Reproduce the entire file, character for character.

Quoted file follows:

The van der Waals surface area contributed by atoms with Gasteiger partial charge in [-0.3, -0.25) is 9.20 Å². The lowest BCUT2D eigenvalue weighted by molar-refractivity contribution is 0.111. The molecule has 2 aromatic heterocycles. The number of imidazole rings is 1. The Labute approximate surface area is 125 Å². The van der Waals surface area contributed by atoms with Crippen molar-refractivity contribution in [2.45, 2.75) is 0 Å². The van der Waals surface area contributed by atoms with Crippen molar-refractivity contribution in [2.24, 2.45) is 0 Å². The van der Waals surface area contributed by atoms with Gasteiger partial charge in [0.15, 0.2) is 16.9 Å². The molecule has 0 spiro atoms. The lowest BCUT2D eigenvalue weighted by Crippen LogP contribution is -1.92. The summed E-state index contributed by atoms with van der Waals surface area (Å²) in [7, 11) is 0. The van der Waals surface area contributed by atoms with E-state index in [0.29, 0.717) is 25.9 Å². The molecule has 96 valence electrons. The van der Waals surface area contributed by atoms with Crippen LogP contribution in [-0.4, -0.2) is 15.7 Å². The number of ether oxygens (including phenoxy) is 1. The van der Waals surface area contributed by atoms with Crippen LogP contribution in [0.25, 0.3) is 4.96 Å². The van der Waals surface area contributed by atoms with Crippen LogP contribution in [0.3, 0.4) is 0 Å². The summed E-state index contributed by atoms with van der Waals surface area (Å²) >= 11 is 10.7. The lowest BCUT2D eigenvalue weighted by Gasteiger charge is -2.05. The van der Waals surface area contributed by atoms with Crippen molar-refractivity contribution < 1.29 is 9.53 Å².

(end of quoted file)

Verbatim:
The van der Waals surface area contributed by atoms with Gasteiger partial charge in [-0.3, -0.25) is 9.20 Å². The lowest BCUT2D eigenvalue weighted by molar-refractivity contribution is 0.111. The molecule has 2 aromatic heterocycles. The number of imidazole rings is 1. The Labute approximate surface area is 125 Å². The van der Waals surface area contributed by atoms with Crippen molar-refractivity contribution in [2.45, 2.75) is 0 Å². The van der Waals surface area contributed by atoms with Crippen molar-refractivity contribution in [2.24, 2.45) is 0 Å². The van der Waals surface area contributed by atoms with Gasteiger partial charge in [0.15, 0.2) is 16.9 Å². The molecule has 0 spiro atoms. The lowest BCUT2D eigenvalue weighted by Crippen LogP contribution is -1.92. The summed E-state index contributed by atoms with van der Waals surface area (Å²) in [7, 11) is 0. The van der Waals surface area contributed by atoms with E-state index in [0.29, 0.717) is 25.9 Å². The molecule has 96 valence electrons. The van der Waals surface area contributed by atoms with Crippen LogP contribution in [-0.4, -0.2) is 15.7 Å². The number of ether oxygens (including phenoxy) is 1. The van der Waals surface area contributed by atoms with Crippen LogP contribution in [0.25, 0.3) is 4.96 Å². The van der Waals surface area contributed by atoms with Crippen LogP contribution in [0.3, 0.4) is 0 Å². The summed E-state index contributed by atoms with van der Waals surface area (Å²) >= 11 is 10.7. The lowest BCUT2D eigenvalue weighted by Gasteiger charge is -2.05. The van der Waals surface area contributed by atoms with Crippen molar-refractivity contribution < 1.29 is 9.53 Å².